Climate change is regarded as one of the biggest challenges facing society. Only a radical change of course in climate protection can halt this trend. A climate protection agreement in which the countries bindingly undertook under international law to limit global warming to a maximum of two degrees came into force in 2016.
In order to achieve that target, the Intergovernmental Panel on Climate Change believes that radical changes are required in power generation, mobility, agriculture, industrial processes and urban infrastructure. Effective climate protection requires environmentally-friendly and sustainable technologies.
Any rethink of how to protect the climate stands or falls by whether we bring about a rethink as part of the energy transition. An energy transition with a viable future can only be achieved if we act in a sustainable and climate-friendly way – from power generation to its consumption. Microelectronics makes a crucial contribution to this. It helps supply energy to the world’s steadily growing population efficiently and in an eco-friendly way. Constantly growing demand for electrical energy can no longer be met from fossil fuels in the future to the same extent as in the past. That’s why renewable sources that don’t emit any CO2 into the environment are increasing in importance. One key lies in the use of wind and solar farms.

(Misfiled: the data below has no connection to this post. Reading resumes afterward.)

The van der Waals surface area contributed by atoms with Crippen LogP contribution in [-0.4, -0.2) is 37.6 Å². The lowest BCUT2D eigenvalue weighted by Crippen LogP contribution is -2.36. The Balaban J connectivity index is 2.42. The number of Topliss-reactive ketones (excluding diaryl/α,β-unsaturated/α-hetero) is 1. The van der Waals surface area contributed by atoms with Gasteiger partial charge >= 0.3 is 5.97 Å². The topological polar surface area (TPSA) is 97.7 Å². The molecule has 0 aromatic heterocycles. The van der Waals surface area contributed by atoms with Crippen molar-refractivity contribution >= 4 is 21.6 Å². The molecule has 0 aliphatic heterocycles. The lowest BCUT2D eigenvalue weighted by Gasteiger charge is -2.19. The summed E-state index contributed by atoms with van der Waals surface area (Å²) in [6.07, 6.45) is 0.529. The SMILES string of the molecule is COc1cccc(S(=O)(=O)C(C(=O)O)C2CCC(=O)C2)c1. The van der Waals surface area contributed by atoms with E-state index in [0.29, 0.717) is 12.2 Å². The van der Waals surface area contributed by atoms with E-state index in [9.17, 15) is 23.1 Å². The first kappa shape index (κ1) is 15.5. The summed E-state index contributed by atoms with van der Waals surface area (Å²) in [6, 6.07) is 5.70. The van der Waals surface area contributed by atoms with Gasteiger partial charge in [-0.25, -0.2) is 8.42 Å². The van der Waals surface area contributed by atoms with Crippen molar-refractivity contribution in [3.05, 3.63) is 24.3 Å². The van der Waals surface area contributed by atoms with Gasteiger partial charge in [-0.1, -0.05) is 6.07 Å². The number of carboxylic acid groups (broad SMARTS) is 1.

Coal, gas and nuclear power plants have a steam turbine that converts thermal into mechanical energy, which in turn drives a generator that produces electricity. The speed at which the steam turbine rotates is regulated so that the electricity generated is adapted to the grid frequency. Only then can it be fed into the power grid. Since wind and solar farms have no steam turbine, and the wind’s strength and sun’s intensity vary, inverters and numerous power semiconductors are required to ensure a constant generator output. As a result, electricity from renewable energies can be fed into the grid. Infineon is playing its part in this segment by delivering power electronic systems.